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Home / Analysis / Covid-19 has redefined security | Opinion

Covid-19 has redefined security | Opinion

It places human security at the centre, and shows that either everyone is equally secure or no one is

analysis Updated: Mar 17, 2020, 18:49 IST
C Uday Bhaskar
C Uday Bhaskar
The idea of national security revolved around WMDs and terrorism. But it must include, at its core, human lives
The idea of national security revolved around WMDs and terrorism. But it must include, at its core, human lives(AP)

The rising death toll and related societal dislocation due to Covid-19, the coronavirus, has had a significant impact on the global polity in a manner that was unanticipated. At the time of writing, over 7,000 deaths have been reported globally and more than 180,000 cases of infections recorded. Many public health experts aver that the worst is yet to come and that the next few months will be crucial. A tsunami-like community transmission of the virus across the world can have catastrophic effects. This is why it is imperative to enforce draconian quarantine measures and effective testing protocols.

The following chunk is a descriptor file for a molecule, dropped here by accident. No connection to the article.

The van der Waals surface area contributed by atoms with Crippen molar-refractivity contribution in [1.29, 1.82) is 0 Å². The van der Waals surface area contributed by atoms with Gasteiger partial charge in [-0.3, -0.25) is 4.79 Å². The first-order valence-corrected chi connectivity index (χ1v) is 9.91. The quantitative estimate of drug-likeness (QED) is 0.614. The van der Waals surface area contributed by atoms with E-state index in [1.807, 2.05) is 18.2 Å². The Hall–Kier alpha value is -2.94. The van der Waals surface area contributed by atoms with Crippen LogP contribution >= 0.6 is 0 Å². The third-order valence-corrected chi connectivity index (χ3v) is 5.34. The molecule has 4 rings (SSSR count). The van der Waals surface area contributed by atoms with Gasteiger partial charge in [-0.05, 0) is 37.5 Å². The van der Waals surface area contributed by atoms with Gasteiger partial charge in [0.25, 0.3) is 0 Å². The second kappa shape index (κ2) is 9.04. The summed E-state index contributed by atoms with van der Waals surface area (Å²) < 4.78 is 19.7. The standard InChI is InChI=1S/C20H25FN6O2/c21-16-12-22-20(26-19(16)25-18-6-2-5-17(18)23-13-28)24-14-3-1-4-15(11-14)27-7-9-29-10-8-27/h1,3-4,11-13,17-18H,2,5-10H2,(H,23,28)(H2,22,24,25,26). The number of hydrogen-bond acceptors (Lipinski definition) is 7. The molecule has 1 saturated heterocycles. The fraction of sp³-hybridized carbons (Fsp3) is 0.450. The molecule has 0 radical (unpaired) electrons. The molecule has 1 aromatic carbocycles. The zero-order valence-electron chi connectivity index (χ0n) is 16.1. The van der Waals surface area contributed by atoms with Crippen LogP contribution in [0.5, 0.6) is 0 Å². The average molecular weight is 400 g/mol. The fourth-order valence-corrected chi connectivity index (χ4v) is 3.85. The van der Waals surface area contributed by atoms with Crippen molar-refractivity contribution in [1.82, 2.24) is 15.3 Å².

While the economic consequences are gutting stock markets with gloomy forecasts of global recession, the security domain and its correlation with politics are also undergoing major structural changes. This will reorder global politics and have an impact on India.

It may be recalled that former Soviet leader Mikhail Gorbachev, in his seminal book Perestroika (1987), cautioned, at the height of the Cold War, that “the new political outlook calls for recognition of one simple axiom: Security is indivisible. It is either equal security for all or none at all.” While the primary focus at that time was nuclear weapons, and to an extent terrorism, the Gorbachev axiom rings true today in a loud and clear manner with respect to the current global health crisis.

The concept of security, which was defined during the Cold War decades largely along the weapons of mass destruction (WMD) vector, soon morphed into a WMD-terrorism combine after the enormity of 9/11. Yet, the dominant discourse still prioritised hard security with its concomitant military emphasis. The epidemic/pandemic threat and its impact on human security was cloistered in the basket of non-traditional security issues and seen as a relative lower policy priority by way of funding and capacity-building.

What the Covid-19 experience has done is to expand and rearrange the concept of national security, make it more inclusive, and foreground human security in a more holistic manner. Human security is a multilayered and graded concept and shaped by a host of factors, including individual genetic pedigree, socioeconomic indicators, nutrition levels and the local ecosystem. The empirical pattern and the clear rich-poor divide reveals that even in the 21st century, despite radical political progress, all human beings are not equally secure.